Virginia Gov. Terry McAuliffe (D), the longtime Clinton loyalist, may have made it easier for “ghost voters” to cast absentee ballots for Hillary Clinton in the important swing state in 2016 by vetoing an election-reform bill that would have required voters to issue a photo ID before receiving absentee ballots.
According to a Virginia Watchdog report, McAuliffe’s veto of a reform bill that “would have required phone, mail or email applicants to provide a photo ID before receiving an absentee ballot–just as they are required to do when applying in person”–leaves “a gaping hole for absentee-ballot abuse.”
Reagan George, president of the Virginia Voters Alliance, told Watchdog that McAuliffe’s veto leaves “a gaping hole for ghost voters.”
“This will only bloat the voter rolls as McAuliffe prepares the ground for Hillary Clinton’s (presidential) run in 2016,” George told the outlet. “We know that McAuliffe (a former chief fundraiser for the Clintons and ex-chairman of the Democratic National Committee) is plowing the ground for Hillary in 2016.”
According to Watchdog, “in the 2012 presidential election, 447,907 absentee ballots were cast in Virginia — 90 percent of them Democrats”–which represented “8.3 percent of the vote that year.” That is enough to swing the 2016 election in Virginia, according to the report. President Barack Obama defeated Mitt Romney in Virginia by four percentage points in 2012 (51.2%-47.3%)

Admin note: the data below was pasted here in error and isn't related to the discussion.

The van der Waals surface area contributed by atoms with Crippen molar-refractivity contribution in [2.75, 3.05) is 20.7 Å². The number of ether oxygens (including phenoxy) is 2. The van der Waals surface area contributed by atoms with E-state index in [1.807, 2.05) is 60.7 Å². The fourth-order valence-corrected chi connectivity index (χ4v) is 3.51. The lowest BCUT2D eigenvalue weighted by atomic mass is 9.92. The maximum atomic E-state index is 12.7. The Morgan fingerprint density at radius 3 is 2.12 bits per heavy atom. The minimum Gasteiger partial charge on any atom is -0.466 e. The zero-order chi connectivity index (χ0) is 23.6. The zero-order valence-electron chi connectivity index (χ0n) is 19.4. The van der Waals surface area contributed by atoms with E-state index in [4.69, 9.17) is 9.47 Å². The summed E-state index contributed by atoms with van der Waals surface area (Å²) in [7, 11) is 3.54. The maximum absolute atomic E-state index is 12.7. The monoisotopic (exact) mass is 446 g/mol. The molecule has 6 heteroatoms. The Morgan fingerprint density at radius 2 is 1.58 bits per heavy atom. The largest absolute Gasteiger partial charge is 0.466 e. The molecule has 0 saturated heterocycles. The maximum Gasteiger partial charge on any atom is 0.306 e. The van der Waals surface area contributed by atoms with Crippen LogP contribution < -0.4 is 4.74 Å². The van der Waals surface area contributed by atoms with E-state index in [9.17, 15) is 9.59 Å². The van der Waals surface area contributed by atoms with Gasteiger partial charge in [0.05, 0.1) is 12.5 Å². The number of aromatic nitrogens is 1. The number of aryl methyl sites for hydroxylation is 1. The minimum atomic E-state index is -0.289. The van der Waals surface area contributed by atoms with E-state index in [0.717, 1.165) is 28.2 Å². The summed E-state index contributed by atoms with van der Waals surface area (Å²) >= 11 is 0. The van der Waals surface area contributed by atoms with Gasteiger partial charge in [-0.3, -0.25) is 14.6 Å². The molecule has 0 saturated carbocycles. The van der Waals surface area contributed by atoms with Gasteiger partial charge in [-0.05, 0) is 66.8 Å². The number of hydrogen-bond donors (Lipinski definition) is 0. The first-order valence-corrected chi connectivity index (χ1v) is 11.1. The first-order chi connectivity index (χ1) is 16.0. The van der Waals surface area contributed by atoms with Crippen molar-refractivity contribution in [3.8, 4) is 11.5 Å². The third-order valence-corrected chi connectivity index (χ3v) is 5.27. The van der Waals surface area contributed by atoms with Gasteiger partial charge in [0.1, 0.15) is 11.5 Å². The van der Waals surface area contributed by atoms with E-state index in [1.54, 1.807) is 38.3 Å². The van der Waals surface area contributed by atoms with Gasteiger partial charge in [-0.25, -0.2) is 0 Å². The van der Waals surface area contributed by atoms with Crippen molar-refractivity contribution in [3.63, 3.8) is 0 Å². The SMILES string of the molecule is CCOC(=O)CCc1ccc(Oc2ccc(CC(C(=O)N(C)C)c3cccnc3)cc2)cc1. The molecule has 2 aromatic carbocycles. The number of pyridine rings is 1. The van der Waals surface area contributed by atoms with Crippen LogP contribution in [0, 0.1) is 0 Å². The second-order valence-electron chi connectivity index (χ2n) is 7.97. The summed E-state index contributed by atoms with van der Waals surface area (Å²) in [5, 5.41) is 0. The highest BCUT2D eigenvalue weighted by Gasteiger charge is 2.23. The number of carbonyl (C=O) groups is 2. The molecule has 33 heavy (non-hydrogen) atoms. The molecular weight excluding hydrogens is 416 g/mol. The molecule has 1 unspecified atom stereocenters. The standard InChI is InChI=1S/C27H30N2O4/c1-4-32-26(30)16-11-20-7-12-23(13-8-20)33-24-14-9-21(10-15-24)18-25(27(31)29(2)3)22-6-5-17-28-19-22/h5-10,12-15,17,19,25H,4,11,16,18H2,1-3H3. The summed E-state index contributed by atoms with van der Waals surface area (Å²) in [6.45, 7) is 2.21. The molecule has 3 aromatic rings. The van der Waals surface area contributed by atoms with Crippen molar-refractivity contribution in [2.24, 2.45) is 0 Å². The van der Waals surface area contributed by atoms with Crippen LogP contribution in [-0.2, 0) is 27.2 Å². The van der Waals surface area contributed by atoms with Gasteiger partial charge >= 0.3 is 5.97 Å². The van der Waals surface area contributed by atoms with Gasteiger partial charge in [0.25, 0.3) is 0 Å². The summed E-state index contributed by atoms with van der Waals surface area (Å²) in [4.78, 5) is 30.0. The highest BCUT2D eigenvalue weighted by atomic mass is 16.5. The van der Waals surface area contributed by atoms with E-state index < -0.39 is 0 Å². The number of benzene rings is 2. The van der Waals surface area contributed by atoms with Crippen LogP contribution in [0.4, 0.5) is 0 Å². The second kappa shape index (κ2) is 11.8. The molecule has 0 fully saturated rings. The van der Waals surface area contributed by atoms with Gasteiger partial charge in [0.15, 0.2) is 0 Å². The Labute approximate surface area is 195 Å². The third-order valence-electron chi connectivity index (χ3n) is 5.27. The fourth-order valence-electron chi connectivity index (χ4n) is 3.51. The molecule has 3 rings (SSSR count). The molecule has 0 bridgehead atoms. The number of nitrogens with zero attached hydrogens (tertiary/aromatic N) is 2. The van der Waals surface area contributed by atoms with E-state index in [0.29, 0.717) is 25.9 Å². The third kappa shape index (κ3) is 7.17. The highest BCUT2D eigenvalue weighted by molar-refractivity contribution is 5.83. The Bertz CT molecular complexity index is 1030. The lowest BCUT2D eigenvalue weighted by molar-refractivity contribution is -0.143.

The bill “passed the House 62-34 and cleared the Senate 20-17,” but “since two-thirds majorities are required in both chambers to override a gubernatorial veto, McAuliffe is likely to prevail.” McAuliffe reportedly claimed that the bill “imposes barriers on eligible voters” when he vetoed it on Friday.
McAuliffe’s 2013 gubernatorial campaign was viewed as a test run for Clinton’s 2016 campaign in a state that is becoming one of the most important presidential swing states. For instance, McAuliffe’s 2013 campaign manager, Robby Mook, will run Hillary Clinton’s 2016 campaign.